Just a handful out of the hundreds of marketing emails we've created for Shockoe Atelier over the years...
Behind-the-scenes process of concepting, art directing and illustrating the 2015 Spoke & Hop Festival poster as told through comps and revisions between A For Adventure and illustrator Chris Huth.
BELOW: Final poster in multiple colorways with alterations by A For Adventure.
Initial concept sketch again for reference.
Although our design do not make the final cut, we're still proud of how it turned out.
We've been busy here at AFA – so much so that we've fallen into a long spell of radio silence. We're very happy to break that silence by sharing some really fun event poster design work we've been kicking out for our friends at Flora.
Designing these posters has been both a fantastic exercise of our design muscles as well as a wonderful creative release.
This just covers the month of May. We'll have to publish a book of designs if we can make it to May 2018.
Admittedly, it's pretty last minute to release poster designs for the Women's March on Washington, but we didn't get around to making any until just now.
If anyone is interested, all are available for download right here in this post, and if you're interested in prints, send us an email.
The posters are designed at 24"W x 30"H, and each leave a little room to cut a handhold at the bottom if you're printing them onto foam core or some other rigid paper.
Poster Ninja in Richmond is a good resource for printing onto paper or foam core with a fast turnaround.
Click each image for a hi-res download...
Last minute addition...
Trapezium Brewing needed a bold, unique, and customizable interior tap menu sign, and that's exactly what we gave them. Custom designed down to the quarter inch, the sign features interchangeable beer names and prices that easily slot in and out of each row.
Keith Fabry did a fantastic job printing the interchangeable signs, as well as almost every other piece of on-site signage, not to mention fabricating the tap handles in-house.
They've made a great promotional video which prominently features our interior and exterior signage designs for Trapezium.
A smattering of stress-relieving clientless design we've been messing around with lately...
Fun Oregon Hill badge.
"Support Kuba Kuba" reissue colorways.
Our first salvo of branding, design and packaging for Trapezium Brewing Company. Our team has worked for many months, beginning with comprehensive strategic positioning, target research, market and competitive analysis. We then partnered closely with the leadership at Trapezium to help identify and define their brand DNA and brand point of view.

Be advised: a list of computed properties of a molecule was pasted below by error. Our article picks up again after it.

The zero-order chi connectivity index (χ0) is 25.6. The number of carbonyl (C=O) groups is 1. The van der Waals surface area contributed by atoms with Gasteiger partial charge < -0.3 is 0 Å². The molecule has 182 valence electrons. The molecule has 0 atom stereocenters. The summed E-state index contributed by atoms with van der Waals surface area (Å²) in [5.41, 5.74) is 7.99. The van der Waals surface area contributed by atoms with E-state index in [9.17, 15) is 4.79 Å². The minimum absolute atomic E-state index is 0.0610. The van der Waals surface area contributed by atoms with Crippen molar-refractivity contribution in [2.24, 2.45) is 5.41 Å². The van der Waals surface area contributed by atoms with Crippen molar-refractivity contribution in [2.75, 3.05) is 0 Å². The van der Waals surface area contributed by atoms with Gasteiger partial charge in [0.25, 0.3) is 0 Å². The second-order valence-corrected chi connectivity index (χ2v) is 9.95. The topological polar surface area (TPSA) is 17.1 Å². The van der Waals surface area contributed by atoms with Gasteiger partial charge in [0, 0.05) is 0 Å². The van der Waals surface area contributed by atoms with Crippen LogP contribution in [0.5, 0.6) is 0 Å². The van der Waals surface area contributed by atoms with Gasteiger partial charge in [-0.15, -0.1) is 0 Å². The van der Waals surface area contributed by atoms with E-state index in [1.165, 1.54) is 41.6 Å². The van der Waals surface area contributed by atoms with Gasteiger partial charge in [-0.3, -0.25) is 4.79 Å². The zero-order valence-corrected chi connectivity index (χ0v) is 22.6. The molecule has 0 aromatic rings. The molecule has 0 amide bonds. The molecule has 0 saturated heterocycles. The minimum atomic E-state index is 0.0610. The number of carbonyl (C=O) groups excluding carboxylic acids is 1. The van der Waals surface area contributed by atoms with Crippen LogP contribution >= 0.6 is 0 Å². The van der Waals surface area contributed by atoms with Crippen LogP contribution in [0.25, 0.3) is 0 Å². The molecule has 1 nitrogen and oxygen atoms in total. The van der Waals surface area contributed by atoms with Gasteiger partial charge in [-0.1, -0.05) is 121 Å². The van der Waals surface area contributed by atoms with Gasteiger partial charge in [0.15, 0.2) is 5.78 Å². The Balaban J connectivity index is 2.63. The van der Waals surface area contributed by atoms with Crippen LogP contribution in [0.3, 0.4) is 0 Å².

At its core, Trapezium stands for boldness, optimism, individualism, grit – they believe in everyone's ability to Craft Your Own Luck.
Often in advertising, a new assignment or client is a brief opportunity to try your hand at steering the brand's ship. With Trapezium, A For Adventure had the honor of helping to build the ship in its entirety. A new confident voice in Virginia's craft beer renaissance.
Branding Trapezium was a lesson that there is no cookie-cutter, no shortcut or package deal to building a great brand. We built a full system of matching and relating visual touchpoints, handcrafted and suited for each unique application.
Haiku-like Illustrations by Jacob Thomas depict moments of chance or skill, built to grab your attention and curiosity in a crowded marketplace.
See much of the rest of the work in our WORK section, here >>
We'll be posting more of our interior and exterior design of the brewhouse and beer garden, as well as a myriad of other touchpoints as they are produced.
The legendary / infamous designer, Art Chantry, reminds us of the value of a concept...
"This is a series of images showing a rough step-by-step of Grace Jones cover image for her "jungle fever" lp. the first image is the initial rough sketch. it's a lot different than those perfect "exactly as printed" comps you computer whizbangs give to your clients today, eh?"
"The next image is the actual photograph as taken in the studio (just one of several snaps). The third is the a cut-up and pasted together layout/image of the what the final photo was intended to look like BEFORE AIRBRUSHING. This is the stage that is so astonishing – look at what we had to do. photographs were not ever done 'in camera'. They were done as constructions on drawings boards. Honest."
"The final image is the photo as it was seen on the actual lp cover. It's virtually a completely new image. It's an illustration – a construction – that looks just like a photograph. The whole process was about total control and manipulation of the image created to exert total control and manipulation of the viewer. That is still the goal even today."